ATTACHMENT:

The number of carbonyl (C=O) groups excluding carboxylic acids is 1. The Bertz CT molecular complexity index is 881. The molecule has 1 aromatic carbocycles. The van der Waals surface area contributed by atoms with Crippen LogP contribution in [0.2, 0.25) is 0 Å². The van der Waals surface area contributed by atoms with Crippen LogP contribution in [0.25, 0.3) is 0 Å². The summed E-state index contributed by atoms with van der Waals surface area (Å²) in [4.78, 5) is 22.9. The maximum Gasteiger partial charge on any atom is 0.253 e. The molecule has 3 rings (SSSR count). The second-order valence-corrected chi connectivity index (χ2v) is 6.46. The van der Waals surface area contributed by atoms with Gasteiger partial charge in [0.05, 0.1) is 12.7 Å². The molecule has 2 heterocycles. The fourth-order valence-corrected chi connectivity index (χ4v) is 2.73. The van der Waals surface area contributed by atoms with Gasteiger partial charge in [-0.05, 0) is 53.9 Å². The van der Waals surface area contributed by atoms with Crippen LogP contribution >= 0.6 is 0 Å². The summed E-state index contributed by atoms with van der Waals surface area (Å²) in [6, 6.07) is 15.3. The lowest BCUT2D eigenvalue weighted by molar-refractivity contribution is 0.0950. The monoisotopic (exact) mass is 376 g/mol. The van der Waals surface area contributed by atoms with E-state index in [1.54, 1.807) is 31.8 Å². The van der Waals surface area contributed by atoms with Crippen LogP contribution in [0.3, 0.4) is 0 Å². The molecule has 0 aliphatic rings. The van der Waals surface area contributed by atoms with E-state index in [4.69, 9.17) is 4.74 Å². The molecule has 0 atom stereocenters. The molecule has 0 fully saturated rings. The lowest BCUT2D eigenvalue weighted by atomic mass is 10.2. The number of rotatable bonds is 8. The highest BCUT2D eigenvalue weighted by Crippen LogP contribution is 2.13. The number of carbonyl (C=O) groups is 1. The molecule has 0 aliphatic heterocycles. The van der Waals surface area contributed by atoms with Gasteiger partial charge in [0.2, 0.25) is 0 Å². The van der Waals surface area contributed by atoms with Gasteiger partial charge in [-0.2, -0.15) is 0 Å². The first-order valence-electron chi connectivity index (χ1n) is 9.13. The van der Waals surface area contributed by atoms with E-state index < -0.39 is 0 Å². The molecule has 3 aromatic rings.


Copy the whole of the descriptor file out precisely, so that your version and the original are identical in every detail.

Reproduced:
The number of carbonyl (C=O) groups excluding carboxylic acids is 1. The Bertz CT molecular complexity index is 881. The molecule has 1 aromatic carbocycles. The van der Waals surface area contributed by atoms with Crippen LogP contribution in [0.2, 0.25) is 0 Å². The van der Waals surface area contributed by atoms with Crippen LogP contribution in [0.25, 0.3) is 0 Å². The summed E-state index contributed by atoms with van der Waals surface area (Å²) in [4.78, 5) is 22.9. The maximum Gasteiger partial charge on any atom is 0.253 e. The molecule has 3 rings (SSSR count). The second-order valence-corrected chi connectivity index (χ2v) is 6.46. The van der Waals surface area contributed by atoms with Gasteiger partial charge in [0.05, 0.1) is 12.7 Å². The molecule has 2 heterocycles. The fourth-order valence-corrected chi connectivity index (χ4v) is 2.73. The van der Waals surface area contributed by atoms with Gasteiger partial charge in [-0.05, 0) is 53.9 Å². The van der Waals surface area contributed by atoms with Crippen LogP contribution >= 0.6 is 0 Å². The summed E-state index contributed by atoms with van der Waals surface area (Å²) in [6, 6.07) is 15.3. The lowest BCUT2D eigenvalue weighted by molar-refractivity contribution is 0.0950. The monoisotopic (exact) mass is 376 g/mol. The van der Waals surface area contributed by atoms with E-state index in [1.54, 1.807) is 31.8 Å². The van der Waals surface area contributed by atoms with Crippen LogP contribution in [0.3, 0.4) is 0 Å². The molecule has 0 aliphatic rings. The van der Waals surface area contributed by atoms with E-state index in [4.69, 9.17) is 4.74 Å². The molecule has 0 atom stereocenters. The molecule has 0 fully saturated rings. The lowest BCUT2D eigenvalue weighted by atomic mass is 10.2. The number of rotatable bonds is 8. The highest BCUT2D eigenvalue weighted by Crippen LogP contribution is 2.13. The number of carbonyl (C=O) groups is 1. The molecule has 0 aliphatic heterocycles. The van der Waals surface area contributed by atoms with Gasteiger partial charge in [0.2, 0.25) is 0 Å². The van der Waals surface area contributed by atoms with Gasteiger partial charge in [-0.2, -0.15) is 0 Å². The first-order valence-electron chi connectivity index (χ1n) is 9.13. The van der Waals surface area contributed by atoms with E-state index < -0.39 is 0 Å². The molecule has 3 aromatic rings.